Formulating Hair Care Products: A Q&A With Vaishali Gode, PhD

Nov 1, 2012 | Contact Author | By: Katie Anderson, Cosmetics & Toiletries
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Title: Formulating Hair Care Products: A Q&A With Vaishali Gode, PhD
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When it comes to hair care, not all products or ingredients are created equal, and no one knows this better than Vaishali Gode, PhD, head of advanced technology development for Marico Ltd. Gode has seen many technologies change the shape of hair care during her 15 years in the industry, and her research on actives and technologies continues to drive hair care innovation. Following is a sampling of trends she is currently seeing, tips for hair care formulators and an outlook on where hair care technology is headed.

C&T: What ingredient trends are you seeing in hair care?
Hair care has witnessed a surge in activity in recent years. A clear trend is using actives that enable cosmetic companies to make stronger claims and provide top-end benefits to consumers. Some of these actives are derivatives of drugs, especially for benefits like reduction in hair loss. Peptides and amino acids are also being used for their health benefits to hair. Another trend is to use plant-derived stem cells in formulations, which is more for biological benefits like the prevention of hair loss or improvement in hair density, etc.

Currently, oils are finding their way into formulations in a big way, particularly in the South Asian subcontinent, where oils such as argan, olive, almond and coconut are being used. For physical modifications, silicones continue to rule the roost, and formulations that provide instant benefits such as shine or softness are being used extensively.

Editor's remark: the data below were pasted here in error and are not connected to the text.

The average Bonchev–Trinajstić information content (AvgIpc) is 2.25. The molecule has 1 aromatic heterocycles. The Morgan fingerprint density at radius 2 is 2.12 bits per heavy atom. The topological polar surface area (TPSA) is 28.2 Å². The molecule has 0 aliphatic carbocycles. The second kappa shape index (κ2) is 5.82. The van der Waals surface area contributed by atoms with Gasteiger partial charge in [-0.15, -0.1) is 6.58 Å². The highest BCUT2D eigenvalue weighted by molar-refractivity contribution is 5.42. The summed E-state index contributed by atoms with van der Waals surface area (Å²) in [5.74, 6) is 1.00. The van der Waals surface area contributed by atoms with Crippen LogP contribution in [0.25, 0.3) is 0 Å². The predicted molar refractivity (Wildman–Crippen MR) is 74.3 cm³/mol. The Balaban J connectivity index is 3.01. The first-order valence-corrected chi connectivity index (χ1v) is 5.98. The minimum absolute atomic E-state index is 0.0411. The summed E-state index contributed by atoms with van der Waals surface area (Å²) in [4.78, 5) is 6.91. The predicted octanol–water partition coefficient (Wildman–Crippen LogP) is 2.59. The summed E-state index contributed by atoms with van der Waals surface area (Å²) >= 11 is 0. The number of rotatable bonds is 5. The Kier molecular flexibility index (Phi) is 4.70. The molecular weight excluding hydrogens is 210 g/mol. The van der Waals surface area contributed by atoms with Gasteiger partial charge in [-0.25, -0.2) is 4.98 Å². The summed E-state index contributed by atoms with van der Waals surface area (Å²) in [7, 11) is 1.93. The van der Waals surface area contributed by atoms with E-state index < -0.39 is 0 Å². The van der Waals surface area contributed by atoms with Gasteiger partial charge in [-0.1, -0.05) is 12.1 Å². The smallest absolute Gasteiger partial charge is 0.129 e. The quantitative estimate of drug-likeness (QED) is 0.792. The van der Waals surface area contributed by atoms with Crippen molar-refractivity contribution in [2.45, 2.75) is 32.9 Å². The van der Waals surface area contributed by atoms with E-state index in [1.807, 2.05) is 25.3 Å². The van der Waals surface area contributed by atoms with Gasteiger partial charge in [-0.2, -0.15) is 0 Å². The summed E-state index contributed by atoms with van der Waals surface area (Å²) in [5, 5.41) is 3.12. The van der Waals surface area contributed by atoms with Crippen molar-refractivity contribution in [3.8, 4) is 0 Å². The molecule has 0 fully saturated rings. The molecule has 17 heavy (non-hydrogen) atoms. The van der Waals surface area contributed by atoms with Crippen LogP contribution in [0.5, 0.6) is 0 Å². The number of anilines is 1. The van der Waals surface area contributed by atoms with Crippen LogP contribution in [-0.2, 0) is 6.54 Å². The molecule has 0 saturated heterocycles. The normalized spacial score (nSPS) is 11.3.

C&T: What research topics are hair care formulators exploring?
Pigmentation and prevention of hair loss top the list for research in hair care. Besides these, safer and longer-lasting hair styling technologies such as colors, technologies for hair straightening and perming are being researched. There is also a lot of research being conducted on understanding hair as a fiber and the correlation of the fiber properties of hair and their relevance to the consumer. The technical measurements of hair may not always correlate well with consumer grooming habits and the way consumers assesses their hair physically. Hence, a lot of work is being conducted to draw a correlation between the two. New actives that can benefit hair are also being researched.

C&T: What formulation technologies have revolutionized hair care?
New technologies like micro and nano emulsions are currently being investigated. However, there are some controversies on the safety aspects of these technologies. Also, new technologies that can modify the appearance of hair—such as hair color, hair straighteners and perming agents—have changed the way consumers look at hair, and have given the consumer an opportunity to experiment. It has also increased the repertoire of hair grooming products.

C&T: What are some challenges encountered when formulating an organic/natural hair care product?
The main challenge is the sensory appeal of the product. Most natural products have a strong inherent color or odor. At levels that show efficacy, the color or odor may be difficult to camouflage. Given the seasonality of natural ingredients, sourcing also can be a big challenge. Furthermore, purifying natural extracts can lead to loss of activity in formulation.